Julie Campbell began embroidering in 2017! In the space of 3 short years Julie Campbell has perfected her craft. Now, her anatomical designs are adored by nearly 80 thousand dedicated instagram followers.
Needless to say, Campbell’s work is synonymous with the exploration of anatomy. You can expect lots of beautifully gory details; a dissected mouse, a heart with all it’s ventricles intact, or a human skull.
Her success is most likely attributed to the realism that she brings to her work. Each piece is meticulously crafted with intricate and delicate details. The raw, hanging threads representing tiny capillaries or dripping blood from a human organ laid out on the embroidery hoop.
Julie Campbell has kindly invited us to dissect the work and artist behind these amazing anatomical designs.
Tell us about what you’re currently working on?
I tend to work on several pieces at a time as I am always impatient to start new work. This method is more interesting as I don’t like to tire of a piece I am working on. I have about 15 unfinished pieces that I will eventually get back to.
At the moment I am trying to get three embroideries finished for a group exhibition at the beginning of March at Stone Sparrow NYC in Manhattan. Most of my inspiration comes from what we are going through as a society, how much we hide behind walls and the masks we wear.
My inspiration comes at the weirdest times. I don’t sit down with a sketch book and make drawings to get ideas, they often just jump out of nowhere. Often it’s a title that suddenly comes into my head and I think how I could portray it.
What was your first memory of stitching – who taught you?
I came late to embroidery. I started three years ago at the age of 54. Because I am self taught I don’t actually know about the different stitches or tools or techniques. Typically, I’ll use a small needle, some tight weave linen and embroidery floss plus sewing thread. I see my embroideries more as drawings than anything else as pencil was my preferred medium until I discovered ‘drawing with thread’. I work in a similar way, I start with the darker colours and outlines and leave the lightest colours to last.
Tell us more about how your interest in anatomy/pathology became entwined with embroidery. What sort of reactions do you get from viewers of your work?
I understand that my work topic is going to be slightly limiting as not everyone appreciates anatomy. I have always had an interest in the inner workings of the body. This became very important to me when my teenage daughter became unwell. What I find fascinating is that our outward appearance tells very little of the person we are. We are so often judged or judge others purely after a fleeting moment.. Our bodies are a facade. I like to explore beyond that idea, and get under the skin as it were.
As someone who is trained in graphics, how much of your current success do you attribute to your training. How much did it add to the artist you are today?
Non at all. I studied Graphics in the ‘80’s, there was no social media, very little home computers. I really didn’t enjoy what I was studying at all. I’ve always wanted to be a children’s book illustrator. In fact after my studies I completely stopped doing any kind of art for about ten years. I realise now I should have changed course and done something completely different.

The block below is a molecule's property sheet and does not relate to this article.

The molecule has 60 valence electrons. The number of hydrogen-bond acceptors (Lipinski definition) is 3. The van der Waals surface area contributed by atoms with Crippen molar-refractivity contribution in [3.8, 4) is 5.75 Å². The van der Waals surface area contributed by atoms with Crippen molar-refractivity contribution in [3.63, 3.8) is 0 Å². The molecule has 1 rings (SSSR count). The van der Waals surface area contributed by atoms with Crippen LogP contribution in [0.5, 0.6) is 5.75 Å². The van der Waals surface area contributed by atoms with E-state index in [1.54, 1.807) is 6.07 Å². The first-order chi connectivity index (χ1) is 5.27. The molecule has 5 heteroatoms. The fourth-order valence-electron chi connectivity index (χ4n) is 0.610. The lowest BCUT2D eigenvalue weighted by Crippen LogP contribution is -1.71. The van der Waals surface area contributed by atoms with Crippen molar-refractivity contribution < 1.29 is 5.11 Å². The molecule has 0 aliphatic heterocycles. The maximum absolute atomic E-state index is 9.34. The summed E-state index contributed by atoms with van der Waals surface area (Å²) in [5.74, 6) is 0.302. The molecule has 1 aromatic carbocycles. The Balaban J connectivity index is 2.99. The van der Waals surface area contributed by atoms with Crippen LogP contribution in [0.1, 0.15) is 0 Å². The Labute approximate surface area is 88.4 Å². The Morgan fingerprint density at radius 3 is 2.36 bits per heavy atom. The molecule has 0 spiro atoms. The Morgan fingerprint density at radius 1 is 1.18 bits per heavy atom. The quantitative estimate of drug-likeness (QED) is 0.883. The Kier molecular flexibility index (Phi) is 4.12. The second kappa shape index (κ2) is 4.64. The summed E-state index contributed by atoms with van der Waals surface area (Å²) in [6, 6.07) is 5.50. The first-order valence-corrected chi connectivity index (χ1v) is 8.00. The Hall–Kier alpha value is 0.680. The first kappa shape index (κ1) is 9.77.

How has the pandemic affected you and your work and business – tell us a little about how the last year has been for you.
It hasn’t really affected my work as such, I suppose I have found inspiration from what we are all living through. We are all suffering varying degrees of trauma and heartache, that said of course inspiration or not I wish we weren’t living this new reality.
A lot of my work is to do with heartache and heartbreak so I suppose it plays into that. I’m at home all the time with my daughter so there is not that much that has changed in my everyday life. I miss the things that everyone misses. Because I mainly exhibit in galleries and a lot of that has become more online based, I would love to be able to go to an opening night again.
Our students are often considering making a business from their embroidery and selling their work. Do you have any words of advice for them?
That’s a difficult one. If you really want to make money from it then you have to start doing kits and patterns, get a good website with a webshop. I wanted to keep mine as one off pieces of art, it is very difficult to make money from embroidery alone. Luckily some galleries are beginning to recognise embroidery for the art form it is and it is being seen less as a woman’s hobby and more of a skill. I suppose it really depends which way you want your art to go.
There is a fine line between art and craft and both are great but I wanted mine to be considered one off art pieces which I think makes it more difficult to make money from.
What’s next? Where can we see more of your work?
My next exhibition is part of a group show at Stone Sparrow NYC. They are an amazingly beautiful gallery, I feel truly honoured to be exhibiting in such a gorgeous space with so many talented artists.
I could do more and push myself but I really want to carry on enjoying what I am doing. I don’t want it to become a chore. Of course it would be lovely to make my living from it but at my age I am fairly realistic in knowing that there are not so many people that can truly earn enough with their art to live from. I would also love to be able to do a book cover, it’s something I’ve always dreamed of being able to do and who knows maybe one day….
We’d like to give a huge thanks to Julie Campbell for giving up her time to talk to us about her work. Please make sure you check out more of her work by following her on Instagram.
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